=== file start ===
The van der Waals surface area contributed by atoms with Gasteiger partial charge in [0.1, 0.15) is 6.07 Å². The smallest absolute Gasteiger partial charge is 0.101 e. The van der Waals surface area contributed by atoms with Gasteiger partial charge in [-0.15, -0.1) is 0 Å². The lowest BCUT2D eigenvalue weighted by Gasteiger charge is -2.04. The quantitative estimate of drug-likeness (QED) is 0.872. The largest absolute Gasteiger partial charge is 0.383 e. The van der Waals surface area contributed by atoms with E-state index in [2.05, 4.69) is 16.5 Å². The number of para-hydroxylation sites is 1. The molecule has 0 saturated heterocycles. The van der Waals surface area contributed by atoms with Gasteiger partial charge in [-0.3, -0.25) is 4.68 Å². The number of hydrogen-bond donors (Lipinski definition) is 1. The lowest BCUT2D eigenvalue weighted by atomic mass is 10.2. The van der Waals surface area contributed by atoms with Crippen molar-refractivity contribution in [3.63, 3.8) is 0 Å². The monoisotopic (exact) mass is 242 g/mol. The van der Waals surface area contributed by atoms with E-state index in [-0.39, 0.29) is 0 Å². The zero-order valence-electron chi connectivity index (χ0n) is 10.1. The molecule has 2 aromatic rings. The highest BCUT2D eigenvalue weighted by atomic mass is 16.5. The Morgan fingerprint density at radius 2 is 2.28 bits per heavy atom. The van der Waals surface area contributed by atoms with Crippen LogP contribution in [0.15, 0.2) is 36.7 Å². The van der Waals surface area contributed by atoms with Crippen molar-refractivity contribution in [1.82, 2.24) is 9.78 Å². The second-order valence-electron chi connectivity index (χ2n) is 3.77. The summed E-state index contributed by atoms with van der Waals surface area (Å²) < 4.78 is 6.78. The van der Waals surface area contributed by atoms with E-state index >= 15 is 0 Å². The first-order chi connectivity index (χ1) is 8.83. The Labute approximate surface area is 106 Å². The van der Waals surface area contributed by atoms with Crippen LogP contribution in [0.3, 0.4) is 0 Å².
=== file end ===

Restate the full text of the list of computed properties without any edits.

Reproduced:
The van der Waals surface area contributed by atoms with Gasteiger partial charge in [0.1, 0.15) is 6.07 Å². The smallest absolute Gasteiger partial charge is 0.101 e. The van der Waals surface area contributed by atoms with Gasteiger partial charge in [-0.15, -0.1) is 0 Å². The lowest BCUT2D eigenvalue weighted by Gasteiger charge is -2.04. The quantitative estimate of drug-likeness (QED) is 0.872. The largest absolute Gasteiger partial charge is 0.383 e. The van der Waals surface area contributed by atoms with E-state index in [2.05, 4.69) is 16.5 Å². The number of para-hydroxylation sites is 1. The molecule has 0 saturated heterocycles. The van der Waals surface area contributed by atoms with Gasteiger partial charge in [-0.3, -0.25) is 4.68 Å². The number of hydrogen-bond donors (Lipinski definition) is 1. The lowest BCUT2D eigenvalue weighted by atomic mass is 10.2. The van der Waals surface area contributed by atoms with Crippen molar-refractivity contribution in [3.63, 3.8) is 0 Å². The monoisotopic (exact) mass is 242 g/mol. The van der Waals surface area contributed by atoms with E-state index in [-0.39, 0.29) is 0 Å². The zero-order valence-electron chi connectivity index (χ0n) is 10.1. The molecule has 2 aromatic rings. The highest BCUT2D eigenvalue weighted by atomic mass is 16.5. The Morgan fingerprint density at radius 2 is 2.28 bits per heavy atom. The van der Waals surface area contributed by atoms with Crippen LogP contribution in [0.15, 0.2) is 36.7 Å². The van der Waals surface area contributed by atoms with Crippen molar-refractivity contribution in [1.82, 2.24) is 9.78 Å². The second-order valence-electron chi connectivity index (χ2n) is 3.77. The summed E-state index contributed by atoms with van der Waals surface area (Å²) < 4.78 is 6.78. The van der Waals surface area contributed by atoms with E-state index >= 15 is 0 Å². The first-order chi connectivity index (χ1) is 8.83. The Labute approximate surface area is 106 Å². The van der Waals surface area contributed by atoms with Crippen LogP contribution in [0.3, 0.4) is 0 Å².